Zimbabwe’s Mugabe, 89, Sworn in for 5 More Years
President Robert Mugabe of Zimbabwe, 89, was sworn in Thursday for another five-year term after disputed elections in which the opposition alleged widespread vote-rigging.
Mugabe dismissed charges of voting fraud, criticized Western powers, vowed to press ahead with black ownership of white and foreign-owned companies and attacked gays in his inaugural speech.
Mugabe took the oath of office on Thursday at a 60,000-seat sports stadium filled almost to capacity. Chief Justice Godfrey Chidyausiku bedecked him with a green, red, black and gold presidential sash and the gold chain of office.
Mugabe, who led Zimbabwe to independence in 1980, signed a declaration pledging to protect the rights of the people and promised to ensure "durable peace" in Zimbabwe, which has been plagued by political and economic turmoil in past years.
The main opposition party, the Movement for Democratic Change, did not attend the event, calling it "a robber's party."
Zimbabwe's state election panel said Mugabe won a landslide victory in the July 31 elections with 61 percent of the presidential vote.
At the inauguration, Mugabe welcomed several African presidents and former leaders from Namibia, South Africa, Tanzania and Zambia, his longtime allies. He said Africa and many nations around the world "hailed our elections as free and fair and credible" with the exception of "a few dishonest Western countries" that condemned the way the vote was conducted.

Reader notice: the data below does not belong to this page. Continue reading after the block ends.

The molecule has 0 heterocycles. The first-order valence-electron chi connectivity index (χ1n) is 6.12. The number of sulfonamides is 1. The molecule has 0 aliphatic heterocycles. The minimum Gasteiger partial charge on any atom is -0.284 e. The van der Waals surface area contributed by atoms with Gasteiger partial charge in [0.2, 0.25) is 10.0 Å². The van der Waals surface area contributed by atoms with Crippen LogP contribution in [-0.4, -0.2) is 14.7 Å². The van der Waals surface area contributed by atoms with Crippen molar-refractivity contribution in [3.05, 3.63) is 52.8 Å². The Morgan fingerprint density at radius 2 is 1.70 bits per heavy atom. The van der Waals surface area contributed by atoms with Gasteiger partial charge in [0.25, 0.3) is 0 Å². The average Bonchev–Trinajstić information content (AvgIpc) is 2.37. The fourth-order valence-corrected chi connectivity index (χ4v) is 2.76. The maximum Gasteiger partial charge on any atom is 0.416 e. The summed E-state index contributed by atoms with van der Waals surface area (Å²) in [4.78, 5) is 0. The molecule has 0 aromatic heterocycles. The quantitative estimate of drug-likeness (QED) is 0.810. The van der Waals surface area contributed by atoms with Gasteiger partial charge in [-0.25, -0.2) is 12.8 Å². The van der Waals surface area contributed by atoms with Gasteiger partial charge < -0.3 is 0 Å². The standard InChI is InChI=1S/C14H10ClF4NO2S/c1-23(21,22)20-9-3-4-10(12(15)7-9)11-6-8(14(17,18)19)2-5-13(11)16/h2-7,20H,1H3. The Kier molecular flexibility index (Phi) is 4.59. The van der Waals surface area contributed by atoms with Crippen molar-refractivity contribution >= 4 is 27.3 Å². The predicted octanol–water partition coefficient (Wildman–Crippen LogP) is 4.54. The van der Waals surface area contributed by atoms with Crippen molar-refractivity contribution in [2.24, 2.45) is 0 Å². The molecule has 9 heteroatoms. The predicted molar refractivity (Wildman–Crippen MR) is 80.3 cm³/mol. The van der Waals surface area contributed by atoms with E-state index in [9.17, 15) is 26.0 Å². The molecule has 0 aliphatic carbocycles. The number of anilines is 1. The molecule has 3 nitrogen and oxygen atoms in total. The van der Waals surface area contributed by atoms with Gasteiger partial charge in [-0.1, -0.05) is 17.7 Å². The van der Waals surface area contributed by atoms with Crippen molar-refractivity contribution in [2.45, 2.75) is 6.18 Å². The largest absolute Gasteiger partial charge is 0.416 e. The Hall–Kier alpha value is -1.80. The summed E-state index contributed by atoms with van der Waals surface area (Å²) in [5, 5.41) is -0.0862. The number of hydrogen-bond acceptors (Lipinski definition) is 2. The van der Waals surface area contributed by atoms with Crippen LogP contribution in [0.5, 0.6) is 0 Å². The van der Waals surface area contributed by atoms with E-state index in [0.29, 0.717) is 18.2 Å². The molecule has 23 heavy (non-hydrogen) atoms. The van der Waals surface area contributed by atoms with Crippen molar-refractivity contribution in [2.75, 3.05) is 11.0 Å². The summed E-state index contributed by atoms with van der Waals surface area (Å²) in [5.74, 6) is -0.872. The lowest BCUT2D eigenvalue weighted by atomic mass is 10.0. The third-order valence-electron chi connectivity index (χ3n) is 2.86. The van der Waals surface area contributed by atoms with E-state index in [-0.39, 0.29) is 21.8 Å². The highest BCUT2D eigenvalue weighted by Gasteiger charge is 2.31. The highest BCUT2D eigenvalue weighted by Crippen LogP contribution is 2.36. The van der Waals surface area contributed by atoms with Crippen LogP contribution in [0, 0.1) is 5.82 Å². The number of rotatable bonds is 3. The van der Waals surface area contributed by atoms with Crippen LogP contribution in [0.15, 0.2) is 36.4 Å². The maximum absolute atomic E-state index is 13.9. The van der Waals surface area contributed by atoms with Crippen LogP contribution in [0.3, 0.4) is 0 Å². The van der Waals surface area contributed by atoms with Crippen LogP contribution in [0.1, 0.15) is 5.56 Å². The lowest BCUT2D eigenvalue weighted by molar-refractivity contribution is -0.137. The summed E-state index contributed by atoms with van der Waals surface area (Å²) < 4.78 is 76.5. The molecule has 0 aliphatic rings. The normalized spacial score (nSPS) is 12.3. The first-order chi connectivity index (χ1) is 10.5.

"These Western countries hold a different negative view of the electoral process. Well, there's nothing we can do about their moral turpitude," Mugabe said.
"We are not curtsying or bowing to any foreign government, however powerful it is or whatever filthy lucre it flaunts. We abide by the judgment of Africa. America dares raise a censorious voice to contradict Africa's verdict. Who gave them the gift of seeing better than all of us?" Mugabe said.
Britain, the former colonial power, the European Union and the United States will likely maintain economic restrictions on Mugabe and leaders of his ruling party. Mugabe said those sanctions, involving travel, business and banking bans, were imposed a decade ago to protest an alleged "deficiency of democracy" in his southern African nation.
Soldiers fired a 21-gun artillery salute as military jets flew overhead. Organizers laid on music and snacks for the crowds, many wearing the regalia of Mugabe's party, flags and cotton cloth emblazoned with his portrait. Hundreds of helium balloons in the colors of the national flag were released at the Chinese-built National Sports Stadium outside Harare.
Mugabe vowed to push ahead with a black empowerment program to take control of foreign- and white-owned businesses and mines. He said the program will create jobs and economic growth that had been hindered by what he called "a tenuous and fraught coalition with uneasy partners" in the opposition led by outgoing Prime Minister Morgan Tsvangirai.
Tsvangirai had favored attracting Western investment during the five-year coalition forged by regional leaders after the last disputed elections in 2008.
Mugabe also urged Zimbabweans to reject homosexuality.
"We hope you damn as much as we damn the doctrine that man can marry man and woman can marry a woman," he said. "Let's not go against nature."